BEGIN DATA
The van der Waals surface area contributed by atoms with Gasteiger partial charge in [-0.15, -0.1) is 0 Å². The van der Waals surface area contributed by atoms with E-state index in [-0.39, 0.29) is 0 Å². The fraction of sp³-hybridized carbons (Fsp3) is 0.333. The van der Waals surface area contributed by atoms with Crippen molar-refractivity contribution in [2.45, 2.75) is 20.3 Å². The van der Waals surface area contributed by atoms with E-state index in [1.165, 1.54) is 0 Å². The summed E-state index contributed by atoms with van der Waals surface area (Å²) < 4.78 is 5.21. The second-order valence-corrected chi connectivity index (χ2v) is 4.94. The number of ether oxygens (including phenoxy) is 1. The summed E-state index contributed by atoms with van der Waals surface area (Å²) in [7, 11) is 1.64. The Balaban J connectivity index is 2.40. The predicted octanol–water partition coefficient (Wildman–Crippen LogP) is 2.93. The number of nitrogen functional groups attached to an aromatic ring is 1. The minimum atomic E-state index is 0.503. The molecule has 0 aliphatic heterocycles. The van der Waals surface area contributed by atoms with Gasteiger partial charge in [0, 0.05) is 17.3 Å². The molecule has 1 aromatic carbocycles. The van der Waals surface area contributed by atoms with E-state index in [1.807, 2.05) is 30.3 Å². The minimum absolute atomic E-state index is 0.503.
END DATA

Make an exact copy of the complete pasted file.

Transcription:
The van der Waals surface area contributed by atoms with Gasteiger partial charge in [-0.15, -0.1) is 0 Å². The van der Waals surface area contributed by atoms with E-state index in [-0.39, 0.29) is 0 Å². The fraction of sp³-hybridized carbons (Fsp3) is 0.333. The van der Waals surface area contributed by atoms with Crippen molar-refractivity contribution in [2.45, 2.75) is 20.3 Å². The van der Waals surface area contributed by atoms with E-state index in [1.165, 1.54) is 0 Å². The summed E-state index contributed by atoms with van der Waals surface area (Å²) < 4.78 is 5.21. The second-order valence-corrected chi connectivity index (χ2v) is 4.94. The number of ether oxygens (including phenoxy) is 1. The summed E-state index contributed by atoms with van der Waals surface area (Å²) in [7, 11) is 1.64. The Balaban J connectivity index is 2.40. The predicted octanol–water partition coefficient (Wildman–Crippen LogP) is 2.93. The number of nitrogen functional groups attached to an aromatic ring is 1. The minimum atomic E-state index is 0.503. The molecule has 0 aliphatic heterocycles. The van der Waals surface area contributed by atoms with Gasteiger partial charge in [0, 0.05) is 17.3 Å². The molecule has 1 aromatic carbocycles. The van der Waals surface area contributed by atoms with E-state index in [1.807, 2.05) is 30.3 Å². The minimum absolute atomic E-state index is 0.503.